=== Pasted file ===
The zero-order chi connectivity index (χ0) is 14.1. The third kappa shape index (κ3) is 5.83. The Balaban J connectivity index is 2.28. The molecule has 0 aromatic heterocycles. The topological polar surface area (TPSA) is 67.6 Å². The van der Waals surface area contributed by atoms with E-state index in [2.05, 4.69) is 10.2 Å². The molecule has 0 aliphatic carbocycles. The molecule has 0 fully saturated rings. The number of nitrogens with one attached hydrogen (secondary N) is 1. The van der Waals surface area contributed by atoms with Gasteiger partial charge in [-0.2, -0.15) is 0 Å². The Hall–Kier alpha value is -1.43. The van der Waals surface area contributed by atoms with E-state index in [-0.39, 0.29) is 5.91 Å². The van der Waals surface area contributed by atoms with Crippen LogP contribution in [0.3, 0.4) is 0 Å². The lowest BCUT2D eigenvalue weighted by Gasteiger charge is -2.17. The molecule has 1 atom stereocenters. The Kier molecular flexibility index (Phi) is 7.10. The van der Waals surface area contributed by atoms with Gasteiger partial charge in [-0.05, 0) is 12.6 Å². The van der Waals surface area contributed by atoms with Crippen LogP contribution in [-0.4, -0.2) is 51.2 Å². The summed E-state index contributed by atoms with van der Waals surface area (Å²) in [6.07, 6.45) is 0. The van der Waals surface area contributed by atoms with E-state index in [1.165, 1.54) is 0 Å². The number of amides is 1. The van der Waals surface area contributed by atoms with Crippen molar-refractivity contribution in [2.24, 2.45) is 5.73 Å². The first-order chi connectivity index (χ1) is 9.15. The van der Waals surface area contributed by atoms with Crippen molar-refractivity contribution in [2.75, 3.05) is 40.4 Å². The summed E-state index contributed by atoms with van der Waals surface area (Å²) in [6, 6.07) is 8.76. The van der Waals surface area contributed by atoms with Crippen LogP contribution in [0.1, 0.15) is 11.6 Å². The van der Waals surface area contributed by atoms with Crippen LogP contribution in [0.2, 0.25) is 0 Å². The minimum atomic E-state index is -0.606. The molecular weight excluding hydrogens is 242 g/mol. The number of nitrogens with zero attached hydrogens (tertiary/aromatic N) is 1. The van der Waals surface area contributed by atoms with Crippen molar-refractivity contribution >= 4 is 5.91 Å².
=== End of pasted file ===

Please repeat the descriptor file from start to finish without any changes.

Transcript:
The zero-order chi connectivity index (χ0) is 14.1. The third kappa shape index (κ3) is 5.83. The Balaban J connectivity index is 2.28. The molecule has 0 aromatic heterocycles. The topological polar surface area (TPSA) is 67.6 Å². The van der Waals surface area contributed by atoms with E-state index in [2.05, 4.69) is 10.2 Å². The molecule has 0 aliphatic carbocycles. The molecule has 0 fully saturated rings. The number of nitrogens with one attached hydrogen (secondary N) is 1. The van der Waals surface area contributed by atoms with Gasteiger partial charge in [-0.2, -0.15) is 0 Å². The Hall–Kier alpha value is -1.43. The van der Waals surface area contributed by atoms with E-state index in [-0.39, 0.29) is 5.91 Å². The van der Waals surface area contributed by atoms with Crippen LogP contribution in [0.3, 0.4) is 0 Å². The lowest BCUT2D eigenvalue weighted by Gasteiger charge is -2.17. The molecule has 1 atom stereocenters. The Kier molecular flexibility index (Phi) is 7.10. The van der Waals surface area contributed by atoms with Gasteiger partial charge in [-0.05, 0) is 12.6 Å². The van der Waals surface area contributed by atoms with Crippen LogP contribution in [-0.4, -0.2) is 51.2 Å². The summed E-state index contributed by atoms with van der Waals surface area (Å²) in [6.07, 6.45) is 0. The van der Waals surface area contributed by atoms with E-state index in [1.165, 1.54) is 0 Å². The number of amides is 1. The van der Waals surface area contributed by atoms with Crippen molar-refractivity contribution in [2.24, 2.45) is 5.73 Å². The first-order chi connectivity index (χ1) is 9.15. The van der Waals surface area contributed by atoms with Crippen molar-refractivity contribution in [2.75, 3.05) is 40.4 Å². The summed E-state index contributed by atoms with van der Waals surface area (Å²) in [6, 6.07) is 8.76. The van der Waals surface area contributed by atoms with Crippen LogP contribution in [0.1, 0.15) is 11.6 Å². The van der Waals surface area contributed by atoms with Crippen LogP contribution in [0.2, 0.25) is 0 Å². The minimum atomic E-state index is -0.606. The molecular weight excluding hydrogens is 242 g/mol. The number of nitrogens with zero attached hydrogens (tertiary/aromatic N) is 1. The van der Waals surface area contributed by atoms with Crippen molar-refractivity contribution >= 4 is 5.91 Å².